Roy Sye brings a wealth of different experiences and perspectives to his work in the Public Service.
A former teacher and principal, Roy has run two businesses, served on various boards, had a term as a Napier City Councillor, been a Justice of the Peace for more than two decades and now works for the Ministry of Education.
“When you’ve got a broad mandate, like we do, it really helps to bring a varied background to this mahi,” he says.
“I’ve got that education sector perspective, but I’ve also got that added experience of being an employer, plus working in local government.
“And that’s all real-world stuff that bring a rounded experience, which is ideal for making connections with the wide-range of people I work with.”
Roy is Regional Public Service Commissioner (RPSC) for Greater Wellington, and one of 12 RPSCs working across 15 regions on behalf of the Public Service.
Employed by individual government departments, RPSCs help join-up Public Service efforts with stakeholders in the community to define priorities and improve services and outcomes. They can also escalate issues to senior Public Service decision makers where necessary.
The approach acknowledges that iwi and other Māori groups and regional stakeholders (including Pasifika, local government, business, ethnic and community groups) know the realities of their communities and hold valuable insights into what can work to improve their wellbeing.
A unique aspect of the system is that all RPSCs have two roles, which they have to balance. For Roy that means he is also a Regional Director of Education for the Ministry of Education. He’s been in that role for seven years, and in the RPSC role for four.
He says that communities already have many of the solutions needed to achieve better outcomes.
“But system structures, policy settings and a lack of agency collaboration often make doing what’s right a challenge.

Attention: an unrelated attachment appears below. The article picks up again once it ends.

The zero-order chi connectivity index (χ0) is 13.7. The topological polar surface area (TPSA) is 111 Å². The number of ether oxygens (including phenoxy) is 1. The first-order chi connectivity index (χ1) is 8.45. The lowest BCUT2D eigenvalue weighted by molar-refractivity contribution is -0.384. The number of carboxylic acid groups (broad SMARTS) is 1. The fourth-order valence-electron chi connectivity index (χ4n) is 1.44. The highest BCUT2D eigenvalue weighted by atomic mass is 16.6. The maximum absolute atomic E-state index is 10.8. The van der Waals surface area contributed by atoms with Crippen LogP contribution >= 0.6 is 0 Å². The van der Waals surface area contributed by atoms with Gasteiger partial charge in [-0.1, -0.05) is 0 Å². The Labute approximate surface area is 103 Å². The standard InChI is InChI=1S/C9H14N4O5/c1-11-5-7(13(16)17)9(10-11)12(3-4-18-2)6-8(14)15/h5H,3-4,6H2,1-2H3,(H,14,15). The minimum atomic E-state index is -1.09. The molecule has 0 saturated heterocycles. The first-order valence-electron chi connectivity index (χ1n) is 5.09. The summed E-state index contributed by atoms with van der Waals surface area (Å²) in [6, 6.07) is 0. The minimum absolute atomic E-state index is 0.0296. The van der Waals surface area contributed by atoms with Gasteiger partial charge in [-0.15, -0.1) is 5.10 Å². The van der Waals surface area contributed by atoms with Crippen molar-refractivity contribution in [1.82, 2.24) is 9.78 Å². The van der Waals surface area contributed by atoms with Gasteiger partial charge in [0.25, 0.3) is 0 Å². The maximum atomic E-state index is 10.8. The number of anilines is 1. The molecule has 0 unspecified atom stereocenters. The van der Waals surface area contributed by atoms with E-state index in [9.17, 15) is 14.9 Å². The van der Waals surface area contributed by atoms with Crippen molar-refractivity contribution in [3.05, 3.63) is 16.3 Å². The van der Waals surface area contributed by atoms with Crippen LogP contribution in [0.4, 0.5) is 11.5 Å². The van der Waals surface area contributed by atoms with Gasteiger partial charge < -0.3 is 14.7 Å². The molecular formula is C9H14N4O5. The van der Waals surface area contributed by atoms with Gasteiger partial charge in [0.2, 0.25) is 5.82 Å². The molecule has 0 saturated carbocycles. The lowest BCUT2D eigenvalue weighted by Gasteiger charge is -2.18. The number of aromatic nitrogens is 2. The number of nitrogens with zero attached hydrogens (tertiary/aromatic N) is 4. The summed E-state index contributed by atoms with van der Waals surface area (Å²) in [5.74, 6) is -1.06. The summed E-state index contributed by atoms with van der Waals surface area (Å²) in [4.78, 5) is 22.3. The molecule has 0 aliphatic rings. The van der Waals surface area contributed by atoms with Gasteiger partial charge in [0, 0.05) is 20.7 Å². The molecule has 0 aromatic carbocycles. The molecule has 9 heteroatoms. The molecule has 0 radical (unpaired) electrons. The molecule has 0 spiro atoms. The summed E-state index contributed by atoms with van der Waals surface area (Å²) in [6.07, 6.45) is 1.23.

“Everyone wants the same thing, so it’s how we get there that is important. The challenge we face is making the right thing to do the easy thing to do by challenging those long-standing systems where we can.”
Roy’s region is large and diverse, stretching from Wellington city in the south, up through the Hutt Valley and Wairarapa on one coast, and Porirua and Kāpiti on the other. It shares boundaries with nine local authorities.
He describes his role as building networks, relationships and trust across the region, as well as implementing better ways of working.
Often the initial thing that brings people together isn’t the ‘real issue’, Roy says.
“Once you get talking and engaging you start to see those patterns about what the real issues are. Part of my job is unearthing those issues, then powering up the solutions.
“And some of those solutions are already happening in one area – there might be a great initiative in Wainuiomata or Masterton – and then it’s about seeing how we can roll that out across the rest of the region.”
Roy is the only RSPC whose ‘day job’ is in the education sector. Many of the others work for the Ministry of Social Development, while there are a couple at the Department of Corrections, and Ministry of Health.
Having that extensive experience in the education sector means he can bring a deep understanding of the education structure, plus the “nuances of how schools and early learning services operate”, to conversations around solutions for rangatahi.
This is important because those solutions can have far-reaching implications.
“If you have chronic lack of attendance across the country it has a pipeline effect for things like employment, social issues, crime – it impacts in so many ways.
“And it’s not just attendance that is the issue, it’s about engagement too. It’s one thing getting the tamariki in the classrooms, but getting them engaged in the curriculum is another.
“Schools are such a huge part of the community, and if you had a Venn diagram of current priorities, you’ll find that often schools are the crossover point, the commonality.”
Roy says an important part of his role is trying to humanise and demystify the Public Service – challenging people’s perceptions and helping them to realise that the Public Service is their Public Service.
It’s also about being open-minded in connecting people to solutions.
“All people want is an answer, a solution or to be heard. And maybe they come to us and we’re not necessarily the right people and it’s not our specific business, but we don’t then send them away to navigate a website or try and work it out themselves.
“We connect them with the right people or agency, help them get where they need to go. You hear about this idea of ‘no wrong door’, and that’s exactly what the Public Service should be, so we will continue to model that in the Regional Public Service Framework.”
Ultimately, Roy sees his role as hugely demanding yet rewarding.
“For me it really is all about serving, so in that sense it’s been a lifelong calling.”